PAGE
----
Blame the Boxer Rebellion.
The rebels were strong and furious young China men, righteous and assured of the correctness of their cause, who had dedicated their lives to the study of martial arts. Their bodies were as hard as jade, and as supple as a bamboo reed; their fists were in harmony with their goals.
On the other side of the battlefield: scared, bigoted white men with guns.
The white men won the war.
It was a lesson repeated when the well armed Chinese army rolled into Tibet and ended the world. At Hiroshima and Nagasaki, another lesson, delivered by the white man’s weapons. The lesson hammered home again in Vietnam: the Viet Cong fought the white men to a standstill, purely through skill and savagery, but at the cost of a country scorched to bare earth, and a generation mutilated.
The lesson was as simple as it was brutal: purity of spirit, enlightenment, mastery of the mind and body meant less than nothing against 60 rounds a minute on full auto fire.
Over the decades, in hidden monasteries and back alley dojos, in terrorist training camps and military police academies across the East, a radically new martial arts style took shape. The new style crossed barriers of country, race and technique. The asterism of Tibetan monks was combined with the feats of iron will practiced by Pakistani yogis, blended in a stew of Japanese weapon-styles, Chinese hand to hand and firearms training similar to that used by Western SWAT experts.
When John Woo and the Wachowski brothers started making movies about samurai gunslingers, graceful and lethal with twin SMGs, that influence went in the pot, too.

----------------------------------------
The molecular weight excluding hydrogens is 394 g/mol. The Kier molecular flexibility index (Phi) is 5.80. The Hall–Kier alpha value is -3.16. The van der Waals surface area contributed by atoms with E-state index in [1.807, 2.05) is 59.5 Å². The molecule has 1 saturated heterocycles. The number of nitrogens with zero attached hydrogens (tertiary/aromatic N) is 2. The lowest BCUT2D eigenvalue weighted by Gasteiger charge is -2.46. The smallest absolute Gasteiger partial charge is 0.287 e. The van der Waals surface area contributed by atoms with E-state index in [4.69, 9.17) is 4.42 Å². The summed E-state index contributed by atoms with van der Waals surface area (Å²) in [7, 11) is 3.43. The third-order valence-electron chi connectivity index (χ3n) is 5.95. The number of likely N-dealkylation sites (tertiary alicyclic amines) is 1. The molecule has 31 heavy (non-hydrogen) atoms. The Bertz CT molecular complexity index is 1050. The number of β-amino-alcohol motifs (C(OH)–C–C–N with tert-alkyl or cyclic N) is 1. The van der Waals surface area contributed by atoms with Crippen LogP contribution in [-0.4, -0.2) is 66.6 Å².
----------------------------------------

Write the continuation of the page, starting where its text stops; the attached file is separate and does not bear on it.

The Hollowpoint Monk style is as fast moving and deadly as a bullet, and like a round striking a target, the swiftly changing style is constantly deformed and ricocheted by its practice.
The mockingly named “Hollowpoint Monk” is a modern martial artist who draws equally from the old and the new: Zen koans first uttered by the Buddha, meditations handed down from one seeker to another for centuries, Mossad combat shooting techniques, action movie cool and quotes are all equally valuable sources of inspiration for these unconventional, adaptable martial artists.
A Hollowpoint Monk is not a recognized martial artist; they are official members of no dojo, usually forbidden from fighting on any recognized circuit. Few seek the spiritual side of the martial arts, and most learn just enough to be deadly. Hollowpoint Monks are practical and lethal, and most have been fighters their entire lives. Most of these new-school warriors are gangsters, cops and former soldiers. Prospective Hollowpoint Monks have lived with violence their entire lives, and have learned a secret technique that only improves their ability to survive. Some are traditional monks who abandoned the traditional path for a chance to extend their lethal capabilities beyond the reach of their arms. Others are killers and sociopaths, made even deadlier by a sprinkling of theology and discipline.